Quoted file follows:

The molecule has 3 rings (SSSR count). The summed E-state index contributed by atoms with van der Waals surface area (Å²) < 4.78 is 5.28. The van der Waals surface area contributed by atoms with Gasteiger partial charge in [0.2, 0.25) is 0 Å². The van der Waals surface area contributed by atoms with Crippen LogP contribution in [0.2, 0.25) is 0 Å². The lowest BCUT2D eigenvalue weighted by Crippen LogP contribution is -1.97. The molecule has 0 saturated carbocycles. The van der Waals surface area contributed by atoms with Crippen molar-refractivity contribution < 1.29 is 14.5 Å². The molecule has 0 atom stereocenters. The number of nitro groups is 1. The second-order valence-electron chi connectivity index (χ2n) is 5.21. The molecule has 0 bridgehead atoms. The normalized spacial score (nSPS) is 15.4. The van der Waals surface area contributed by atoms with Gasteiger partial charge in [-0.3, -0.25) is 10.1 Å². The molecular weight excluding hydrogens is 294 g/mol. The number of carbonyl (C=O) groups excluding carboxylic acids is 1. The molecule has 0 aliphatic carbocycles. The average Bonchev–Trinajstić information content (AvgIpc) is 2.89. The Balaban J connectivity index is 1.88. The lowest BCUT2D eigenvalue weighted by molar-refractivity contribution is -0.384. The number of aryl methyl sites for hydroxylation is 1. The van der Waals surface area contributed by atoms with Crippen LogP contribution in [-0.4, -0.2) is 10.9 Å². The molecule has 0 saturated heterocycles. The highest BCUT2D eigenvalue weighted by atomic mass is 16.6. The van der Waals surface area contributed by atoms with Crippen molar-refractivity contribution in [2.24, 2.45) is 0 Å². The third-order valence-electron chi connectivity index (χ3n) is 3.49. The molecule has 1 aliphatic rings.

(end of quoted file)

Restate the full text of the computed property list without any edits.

The molecule has 3 rings (SSSR count). The summed E-state index contributed by atoms with van der Waals surface area (Å²) < 4.78 is 5.28. The van der Waals surface area contributed by atoms with Gasteiger partial charge in [0.2, 0.25) is 0 Å². The van der Waals surface area contributed by atoms with Crippen LogP contribution in [0.2, 0.25) is 0 Å². The lowest BCUT2D eigenvalue weighted by Crippen LogP contribution is -1.97. The molecule has 0 saturated carbocycles. The van der Waals surface area contributed by atoms with Crippen molar-refractivity contribution < 1.29 is 14.5 Å². The molecule has 0 atom stereocenters. The number of nitro groups is 1. The second-order valence-electron chi connectivity index (χ2n) is 5.21. The molecule has 0 bridgehead atoms. The normalized spacial score (nSPS) is 15.4. The van der Waals surface area contributed by atoms with Gasteiger partial charge in [-0.3, -0.25) is 10.1 Å². The molecular weight excluding hydrogens is 294 g/mol. The number of carbonyl (C=O) groups excluding carboxylic acids is 1. The molecule has 0 aliphatic carbocycles. The average Bonchev–Trinajstić information content (AvgIpc) is 2.89. The Balaban J connectivity index is 1.88. The lowest BCUT2D eigenvalue weighted by molar-refractivity contribution is -0.384. The number of aryl methyl sites for hydroxylation is 1. The van der Waals surface area contributed by atoms with Crippen LogP contribution in [-0.4, -0.2) is 10.9 Å². The molecule has 0 saturated heterocycles. The highest BCUT2D eigenvalue weighted by atomic mass is 16.6. The van der Waals surface area contributed by atoms with Crippen molar-refractivity contribution in [2.24, 2.45) is 0 Å². The third-order valence-electron chi connectivity index (χ3n) is 3.49. The molecule has 1 aliphatic rings.